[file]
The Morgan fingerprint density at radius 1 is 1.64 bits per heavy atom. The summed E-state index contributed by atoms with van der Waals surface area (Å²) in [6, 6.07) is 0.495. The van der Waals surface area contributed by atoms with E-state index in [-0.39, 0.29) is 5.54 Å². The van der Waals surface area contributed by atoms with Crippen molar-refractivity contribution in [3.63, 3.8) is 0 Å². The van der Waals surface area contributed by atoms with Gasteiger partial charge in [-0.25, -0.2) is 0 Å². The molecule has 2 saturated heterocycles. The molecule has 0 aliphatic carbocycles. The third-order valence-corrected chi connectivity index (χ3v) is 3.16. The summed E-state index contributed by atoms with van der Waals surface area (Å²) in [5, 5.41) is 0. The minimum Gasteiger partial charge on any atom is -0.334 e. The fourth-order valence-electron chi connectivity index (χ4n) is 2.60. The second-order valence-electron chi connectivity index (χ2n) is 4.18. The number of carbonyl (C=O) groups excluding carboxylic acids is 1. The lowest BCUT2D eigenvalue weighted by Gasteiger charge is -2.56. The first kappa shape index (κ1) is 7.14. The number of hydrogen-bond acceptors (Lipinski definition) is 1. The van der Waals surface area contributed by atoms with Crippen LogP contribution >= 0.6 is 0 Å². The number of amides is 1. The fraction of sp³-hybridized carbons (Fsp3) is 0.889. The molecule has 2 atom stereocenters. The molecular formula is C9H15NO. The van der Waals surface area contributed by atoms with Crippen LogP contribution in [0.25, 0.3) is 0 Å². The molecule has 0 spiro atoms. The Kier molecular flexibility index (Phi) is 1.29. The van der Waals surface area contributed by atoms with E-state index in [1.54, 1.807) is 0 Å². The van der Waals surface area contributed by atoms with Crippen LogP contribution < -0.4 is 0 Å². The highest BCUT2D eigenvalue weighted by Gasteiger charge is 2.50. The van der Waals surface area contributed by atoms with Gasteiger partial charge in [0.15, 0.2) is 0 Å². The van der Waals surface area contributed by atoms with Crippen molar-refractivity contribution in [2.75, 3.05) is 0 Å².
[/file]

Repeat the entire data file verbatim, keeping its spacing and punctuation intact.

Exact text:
The Morgan fingerprint density at radius 1 is 1.64 bits per heavy atom. The summed E-state index contributed by atoms with van der Waals surface area (Å²) in [6, 6.07) is 0.495. The van der Waals surface area contributed by atoms with E-state index in [-0.39, 0.29) is 5.54 Å². The van der Waals surface area contributed by atoms with Crippen molar-refractivity contribution in [3.63, 3.8) is 0 Å². The van der Waals surface area contributed by atoms with Gasteiger partial charge in [-0.25, -0.2) is 0 Å². The molecule has 2 saturated heterocycles. The molecule has 0 aliphatic carbocycles. The third-order valence-corrected chi connectivity index (χ3v) is 3.16. The summed E-state index contributed by atoms with van der Waals surface area (Å²) in [5, 5.41) is 0. The minimum Gasteiger partial charge on any atom is -0.334 e. The fourth-order valence-electron chi connectivity index (χ4n) is 2.60. The second-order valence-electron chi connectivity index (χ2n) is 4.18. The number of carbonyl (C=O) groups excluding carboxylic acids is 1. The lowest BCUT2D eigenvalue weighted by Gasteiger charge is -2.56. The first kappa shape index (κ1) is 7.14. The number of hydrogen-bond acceptors (Lipinski definition) is 1. The van der Waals surface area contributed by atoms with Crippen LogP contribution >= 0.6 is 0 Å². The number of amides is 1. The fraction of sp³-hybridized carbons (Fsp3) is 0.889. The molecule has 2 atom stereocenters. The molecular formula is C9H15NO. The van der Waals surface area contributed by atoms with Crippen LogP contribution in [0.25, 0.3) is 0 Å². The molecule has 0 spiro atoms. The Kier molecular flexibility index (Phi) is 1.29. The van der Waals surface area contributed by atoms with E-state index in [1.54, 1.807) is 0 Å². The van der Waals surface area contributed by atoms with Crippen LogP contribution < -0.4 is 0 Å². The highest BCUT2D eigenvalue weighted by Gasteiger charge is 2.50. The van der Waals surface area contributed by atoms with Gasteiger partial charge in [0.15, 0.2) is 0 Å². The van der Waals surface area contributed by atoms with Crippen molar-refractivity contribution in [2.75, 3.05) is 0 Å².